A variable length, bi-directional bar code standard in many industries that consists of a total of nine bars, three of which are wide.
A full alphanumeric bar code consisting of nine black and white bars for each character symbol.
An alphanumeric bar code symbology that is discrete, variable length, and self-checking. It requires loose printing tolerances. It is used in manufacturing, government agencies, and health care. The character set is A – Z uppercase, 0 – 9, dollar sign ($), period (.), slash (/), percent (%), space ( ), plus, (+), and minus (-). It can be extended to full 128 character ASCII by use of a two-character encoding scheme (see full ASCII). Its maximum density is 9.8 characters per inch.
Standard bar code symbology and one of the most widely used.
Is the most commonly used bar code. It can encode both numbers and letters, which is ideal for most industrial and non-retail applications. The Automotive industry uses Code 39 as its standard for shipping container labels. If you are just starting out a bar code application of your own, we recommend using Code 39. EXAMPLE OF A CODE 39 BAR CODE
The Code 39 symbology (also called "3 of 9" and "the universal code"), developed by Intermec, is probably the most commonly used barcode, and it is a standard for many government bar code specifications. This barcode encodes numbers, uppercase letters, and some punctuation. The list of valid characters for the Code 39 barcode includes: Capital letters A to Z Numbers 0 to 9 The space character Symbols -.
A code developed by Intermec that encodes 43 data characters (0 through 9, A through Z, six symbols, and a space); three of the nine elements are wide and six elements are narrow. Normal bar code density is 9.4 characters per inch, depending on the 'X' dimension width. Also known as Code 3 of 9.
A full alphanumeric bar code consisting of nine black and white bars. Three bars are wide (Code 3 of 9). Code 39 is the most frequently used symbology in industrial bar code systems today.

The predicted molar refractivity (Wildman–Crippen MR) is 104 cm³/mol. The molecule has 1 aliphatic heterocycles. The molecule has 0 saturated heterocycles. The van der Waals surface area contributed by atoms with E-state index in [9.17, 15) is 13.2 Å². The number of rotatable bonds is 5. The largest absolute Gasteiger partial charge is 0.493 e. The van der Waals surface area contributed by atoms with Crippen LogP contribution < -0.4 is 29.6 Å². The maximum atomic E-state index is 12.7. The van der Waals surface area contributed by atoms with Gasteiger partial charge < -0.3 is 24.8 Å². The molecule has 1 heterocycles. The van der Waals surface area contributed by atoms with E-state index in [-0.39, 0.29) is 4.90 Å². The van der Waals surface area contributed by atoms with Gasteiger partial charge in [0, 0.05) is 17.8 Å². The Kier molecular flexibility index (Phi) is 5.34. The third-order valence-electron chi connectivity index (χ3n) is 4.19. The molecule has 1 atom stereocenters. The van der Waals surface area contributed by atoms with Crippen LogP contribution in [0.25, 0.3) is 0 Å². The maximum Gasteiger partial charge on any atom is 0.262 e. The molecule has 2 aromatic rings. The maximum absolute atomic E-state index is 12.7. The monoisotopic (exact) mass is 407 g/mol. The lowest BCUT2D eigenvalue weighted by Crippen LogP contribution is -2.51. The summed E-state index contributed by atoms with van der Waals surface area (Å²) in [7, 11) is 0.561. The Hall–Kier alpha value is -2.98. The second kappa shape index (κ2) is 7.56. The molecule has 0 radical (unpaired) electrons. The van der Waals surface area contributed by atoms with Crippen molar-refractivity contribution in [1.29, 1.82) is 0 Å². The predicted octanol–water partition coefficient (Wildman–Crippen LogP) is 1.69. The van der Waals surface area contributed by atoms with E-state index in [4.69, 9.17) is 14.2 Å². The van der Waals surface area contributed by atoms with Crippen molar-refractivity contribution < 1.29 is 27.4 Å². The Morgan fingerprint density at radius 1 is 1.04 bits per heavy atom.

A full alphanumeric bar code type composed of five bars, four spaces, and an intercharacter gap for each character. Code 39 is the standard for many industries, including adoption by the U.S. Department of Defense for its LOGMARS specification. Also known as USD-3 code and 3 of 9 code, it is one of three symbologies identified in the ANSI standard MH10.8M-1983.
A discrete, variable length, self-checking alphanumeric symbology employing two-element widths. Every character has five bars and four spaces; three of the elements in any given character are wide, and six are narrow. Every symbol starts and ends with a unique start/stop character.
a code developed by the Intermec Corporation that encodes 43 data characters. Each data character is represented by nine elements (five bars and four spaces), where three of the nine are wide elements and the remaining are narrow elements. Code 39 also is referred to as “Code 3 of 9.
a bar code symbology that encodes 43 data elements (0-9, A-Z and 7 special characters). Each character has 9 elements, bars have two widths.
variable length, bi-directional, discrete, self-checking, alpha-numeric bar code. Code 39 encodes 43 characters; zero through nine, capital "A" through capital "Z", minus symbol, plus symbol, forward slash, space, decimal point, dollar sign and percent symbol. Each character is encoded by 9 bars, 3 of which are always wide.
An alphanumeric bar code type which can encode capital letters, numbers and 7 special characters.
Code 39 (also known as "USS Code 39", "Code 3/9", "Code 3 of 9", "USD-3", "Alpha39") is a barcode symbology that can encode uppercase letters (A through Z), digits (0 through 9) and a handful of special characters like the $ sign. The barcode itself does not contain a check digit (in contrast to—for instance—Code 128), but it can be considered self-checking by some, on the grounds that a single erroneously interpreted bar cannot generate another valid character. Possibly the most serious drawback of Code 39 is its low data density: It requires more space to encode data in Code 39 than, for example, in Code 128.